For the past year Acorn Capital has been trying to launch a pre-IPO fund investing in Australian companies just before they join its familiar microcap universe.

While a number of institutional clients have shown interest, the fund is yet to secure a single signature as markets have continued their journey south. “It has not been easy,” admitted portfolio manager, Douglas Loh. “We have been talking to investors, and I would like to say that we are quietly confident, but in this market it is hard to tell because one minute you can think you have (secured funds under management), but then the next minute you haven’t.”

The idea for the fund would be to initially invest in listed microcap stocks, and as better or cheaper alternatives in the unlisted area became available, the fund would switch its investment across into the unlisted companies, providing a blend of listed and unlisted holdings. Loh said Acorn would set up the fund as a long-term investment, as it had done in the listed space. “The whole idea is to back good management in good businesses,” he said.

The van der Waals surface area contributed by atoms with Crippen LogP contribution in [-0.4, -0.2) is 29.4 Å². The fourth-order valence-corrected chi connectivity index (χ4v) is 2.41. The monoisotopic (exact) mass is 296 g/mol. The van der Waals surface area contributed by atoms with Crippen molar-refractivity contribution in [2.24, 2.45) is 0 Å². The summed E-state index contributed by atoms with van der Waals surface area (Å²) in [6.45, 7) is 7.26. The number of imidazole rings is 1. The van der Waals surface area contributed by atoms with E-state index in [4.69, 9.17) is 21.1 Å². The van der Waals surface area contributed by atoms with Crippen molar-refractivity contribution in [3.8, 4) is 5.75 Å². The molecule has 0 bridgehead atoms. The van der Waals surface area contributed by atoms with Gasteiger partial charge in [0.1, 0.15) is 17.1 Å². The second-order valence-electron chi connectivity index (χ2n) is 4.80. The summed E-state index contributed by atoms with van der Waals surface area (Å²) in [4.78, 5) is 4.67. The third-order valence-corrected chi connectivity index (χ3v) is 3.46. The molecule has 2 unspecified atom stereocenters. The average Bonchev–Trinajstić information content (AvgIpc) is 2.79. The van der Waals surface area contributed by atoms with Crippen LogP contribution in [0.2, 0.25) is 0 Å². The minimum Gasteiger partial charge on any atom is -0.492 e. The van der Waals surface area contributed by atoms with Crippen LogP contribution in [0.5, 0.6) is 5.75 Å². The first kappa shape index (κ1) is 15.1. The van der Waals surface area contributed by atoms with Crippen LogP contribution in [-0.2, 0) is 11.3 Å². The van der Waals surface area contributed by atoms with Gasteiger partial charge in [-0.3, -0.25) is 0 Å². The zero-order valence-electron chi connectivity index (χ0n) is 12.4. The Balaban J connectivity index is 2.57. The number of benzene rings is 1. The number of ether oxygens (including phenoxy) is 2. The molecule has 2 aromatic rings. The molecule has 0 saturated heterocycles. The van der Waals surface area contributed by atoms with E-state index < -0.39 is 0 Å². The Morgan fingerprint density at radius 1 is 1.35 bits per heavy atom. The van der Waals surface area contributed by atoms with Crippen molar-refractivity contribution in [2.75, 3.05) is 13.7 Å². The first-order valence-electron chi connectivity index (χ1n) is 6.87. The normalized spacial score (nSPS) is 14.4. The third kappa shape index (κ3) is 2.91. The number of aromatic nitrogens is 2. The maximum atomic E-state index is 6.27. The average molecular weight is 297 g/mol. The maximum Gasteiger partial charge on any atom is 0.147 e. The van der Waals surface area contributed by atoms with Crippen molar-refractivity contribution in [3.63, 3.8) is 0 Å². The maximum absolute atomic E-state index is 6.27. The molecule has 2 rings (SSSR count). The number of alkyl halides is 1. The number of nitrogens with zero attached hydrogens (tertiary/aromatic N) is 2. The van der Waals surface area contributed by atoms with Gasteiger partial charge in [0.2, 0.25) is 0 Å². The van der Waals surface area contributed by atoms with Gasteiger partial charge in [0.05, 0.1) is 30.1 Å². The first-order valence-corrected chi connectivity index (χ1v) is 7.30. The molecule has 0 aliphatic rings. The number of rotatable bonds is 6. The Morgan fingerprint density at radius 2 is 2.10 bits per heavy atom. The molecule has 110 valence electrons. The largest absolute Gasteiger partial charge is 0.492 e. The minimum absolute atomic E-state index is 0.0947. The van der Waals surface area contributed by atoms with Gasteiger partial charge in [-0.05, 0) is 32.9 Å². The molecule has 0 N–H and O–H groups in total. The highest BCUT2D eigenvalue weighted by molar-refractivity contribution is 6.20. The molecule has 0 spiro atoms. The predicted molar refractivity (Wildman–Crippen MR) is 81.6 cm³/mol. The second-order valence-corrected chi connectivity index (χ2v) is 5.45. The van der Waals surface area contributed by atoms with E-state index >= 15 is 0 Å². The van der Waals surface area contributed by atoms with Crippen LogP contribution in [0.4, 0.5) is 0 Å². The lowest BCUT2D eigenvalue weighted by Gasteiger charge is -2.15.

“Unfortunately we are still going through the legal procedure of setting up the fund, and then there is the arduous process of investors going through their due diligence and investment committees, that can take a few months.” “But in this market I don’t think anybody’s rushing to get any money into equity investments,” he said. Acorn’s existing microcap fund has been hit hard by the financial crisis; the one year performance for the Acorn Microcap Trust – Wholesale, which invests in listed microcap companies, was down 36.52 per cent as of September 30.

Still Loh is optimistic about the chances for the new fund. “At the moment you have all this unwinding of private equity and so on, people are just being very cautious about getting into this area. There are great opportunities, but the investment horizon seems to have been stretched out a bit more.” Despite the cost of raising capital having increased dramatically, Loh said there is a market for an unlisted microcap fund. “You just need to be very careful what you pick to invest in,” he said.

“A lot of people we have been talking to over the last year have been shying away from small caps and microcaps, and people can lump us in with an asset class they are trying to diversify away from, such as private equity.” Loh said the date that the fund will be up and running is currently a moving target. “We will probably be in a better position as the market begins to settle down. People’s risk profiles have changed, nobody is rushing in, and it doesn’t seem that anyone is worried they might miss the first 10 or 20 per cent of the bounce if they perceive that there is more downside risk in the short term. At the microcap end of the market, people are happy to sit back and wait for certainty.”